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Elephant's death revives cold weather debate

January 31st, 2005, 05:20 PM
CHICAGO, Illinois (AP) -- The memorial service was held outside, with a few mourners, bunches of flowers and a framed photo of the 55-year-old deceased, an elephant named Peaches.

She was the oldest African elephant in an American zoo when she died January 17 at Lincoln Park Zoo. But her death -- which came three months after a younger pachyderm named Tatima died at the zoo -- has renewed complaints from animal-welfare activists that elephants do not belong in cold-weather zoos.

"Peaches and I were very good friends. I'm stunned she's dead. They're saying she died of old age, but she died of the stress of living in Chicago," said Ray Ryan, a former elephant keeper who cared for Peaches, Tatima and Lincoln Park's last remaining elephant, Wankie, when they lived at the San Diego Wild Animal Park.

Lincoln Park Zoo officials counter that the weather had nothing to do with the elephants' deaths. They say that Tatima, a 35-year-old female, died in October from a non-contagious disease similar to tuberculosis, and that tests, while not yet conclusive, indicate Peaches had kidney and heart conditions.

The three pachyderms were sent to Chicago in 2003 in a move opposed by animal activists, who warned that the elephants would suffer after enjoying the outdoors year round in warm and sunny San Diego.

Elephants in the wild -- especially those in the mountains -- are occasionally faced with freezing weather, and keep warm by huddling together. But most of the time, their habitat is much warmer than the winters in the northern United States. African elephants live on savannas and in woods, mountains and tropical rainforests; Asian elephants in tropical forests.

As for how long elephants can live in the wild, the American Zoo and Aquarium Association says the median lifespan for African females in the wild is 42; animal activists say that if not for poachers, elephants could live decades longer.

Elephants roam for miles every day in the wild, but can develop serious health problems -- including arthritis, sores and infections on the pads of their feet -- when confined to small spaces, often with concrete floors, during much of the winter in colder cities like Chicago, said veterinarian Elliot Katz, president of In Defense of Animals.

Peaches, Tatima and Wankie shared an outdoor yard of 13,000 square feet but were kept in a heated, 3,300-square-foot structure whenever the temperature dropped below 40 degrees, said Kelly McGrath, Lincoln Park Zoo spokeswoman.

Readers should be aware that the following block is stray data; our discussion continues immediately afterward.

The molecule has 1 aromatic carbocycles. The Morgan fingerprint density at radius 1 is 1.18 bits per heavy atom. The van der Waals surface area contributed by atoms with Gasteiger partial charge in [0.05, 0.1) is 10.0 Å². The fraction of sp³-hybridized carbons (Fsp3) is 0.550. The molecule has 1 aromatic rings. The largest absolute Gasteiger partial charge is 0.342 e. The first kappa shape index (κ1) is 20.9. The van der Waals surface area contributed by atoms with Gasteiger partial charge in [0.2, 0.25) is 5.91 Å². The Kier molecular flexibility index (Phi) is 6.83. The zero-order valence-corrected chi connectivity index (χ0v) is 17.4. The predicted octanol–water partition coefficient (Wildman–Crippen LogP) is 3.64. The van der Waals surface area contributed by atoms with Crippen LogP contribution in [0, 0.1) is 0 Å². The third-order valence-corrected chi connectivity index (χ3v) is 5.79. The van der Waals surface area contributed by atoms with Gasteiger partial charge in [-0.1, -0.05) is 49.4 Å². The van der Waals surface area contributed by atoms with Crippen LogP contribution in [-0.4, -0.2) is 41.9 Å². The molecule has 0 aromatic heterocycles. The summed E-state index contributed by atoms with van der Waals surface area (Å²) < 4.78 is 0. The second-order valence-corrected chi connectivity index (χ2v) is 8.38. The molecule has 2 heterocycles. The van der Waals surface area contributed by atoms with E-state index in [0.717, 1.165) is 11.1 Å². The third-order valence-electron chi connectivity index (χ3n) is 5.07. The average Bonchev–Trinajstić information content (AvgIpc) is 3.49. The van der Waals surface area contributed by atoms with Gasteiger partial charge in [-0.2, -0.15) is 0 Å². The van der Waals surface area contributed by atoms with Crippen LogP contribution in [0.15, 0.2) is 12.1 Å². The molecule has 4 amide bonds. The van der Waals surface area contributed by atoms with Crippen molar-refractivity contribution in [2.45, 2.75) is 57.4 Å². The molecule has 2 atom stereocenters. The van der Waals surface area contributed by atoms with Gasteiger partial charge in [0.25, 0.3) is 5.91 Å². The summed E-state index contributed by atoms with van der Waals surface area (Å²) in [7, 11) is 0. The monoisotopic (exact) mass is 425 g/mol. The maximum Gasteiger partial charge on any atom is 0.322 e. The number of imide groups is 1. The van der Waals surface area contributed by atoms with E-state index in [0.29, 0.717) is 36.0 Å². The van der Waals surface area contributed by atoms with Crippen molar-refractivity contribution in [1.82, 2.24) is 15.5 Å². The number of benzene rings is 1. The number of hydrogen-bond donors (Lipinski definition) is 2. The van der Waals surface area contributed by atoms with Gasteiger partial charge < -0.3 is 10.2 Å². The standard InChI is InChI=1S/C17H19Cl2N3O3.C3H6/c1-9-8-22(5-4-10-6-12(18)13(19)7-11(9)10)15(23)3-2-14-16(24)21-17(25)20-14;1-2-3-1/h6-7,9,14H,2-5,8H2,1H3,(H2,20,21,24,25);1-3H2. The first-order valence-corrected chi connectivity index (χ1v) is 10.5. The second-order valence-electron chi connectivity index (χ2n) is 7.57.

Most zoo officials argue that elephants can be kept healthy in cold weather climates. They point out that some animal-welfare groups are opposed to zoos entirely. And they say that keeping elephants in zoos delights visitors and thereby builds vital support for programs that protect elephants in the wild.

William Foster, president of the American Zoo and Aquarium Association, whose members care for about 300 elephants in North America, said some of the most successful elephant programs in the country are in northern areas -- such as Toronto; Columbus, Ohio; Denver; and Syracuse, New York.

Foster said improvements are continually being made to better care for elephants in captivity, such as building bigger facilities and developing softer floors. A survey of 78 zoo directors found that in the next five years, 40 facilities plan to expand or build new elephant exhibits, Foster said.

"We feel elephants are under peril all over the globe, and their ultimate survival depends on us telling their story correctly," he said.

Several zoos, however, have recently closed their elephant exhibits.

Detroit Zoo director Ron Kagan decided last year to move its two aging, arthritic elephants to a Northern California sanctuary, where they can roam for miles and where the average high temperature in January is 58 degrees, compared with 33 in Detroit.

Elephants "are the only animals at the zoo for which there is a great disparity between what they need and what we can provide," Kagan said last year.

Alaska Zoo officials have debated what to do about their African elephant, a resident since 1983 named Maggie. One solution was to build a treadmill to help her get exercise.

A zoo in a more temperate climate, the San Francisco Zoo, decided to close its exhibit after two elephants died there last year. One of the remaining elephants has been sent to the Northern California sanctuary, and the other is being patiently trained to get into a crate to be taken there, said zoo spokeswoman Nancy Chan.

The zoo will not be acquiring more elephants for some time -- the city passed an ordinance requiring a 15-acre habitat for any new pachyderms.

"We want to see elephants in San Francisco someday, but only under the right conditions -- in spacious, naturalistic conditions," Chan said.

At Lincoln Park Zoo, the elephant exhibit is also being closed, at least temporarily. Because the animals crave companionship, Wankie cannot be left permanently on her own, and will be sent someplace else within the next few months.

Eventually, the zoo will decide whether to bring in a new group of elephants.

In the meantime, Wankie is being kept company by her trainers, who are giving her more exercise and more time to play with toys. They also brought in a television to keep her entertained, but she quickly grew bored with it.


Copyright 2005 The Associated Press. All rights reserved.This material may not be published, broadcast, rewritten, or redistributed.

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January 31st, 2005, 05:20 PM
I never really thought about that,how sad.........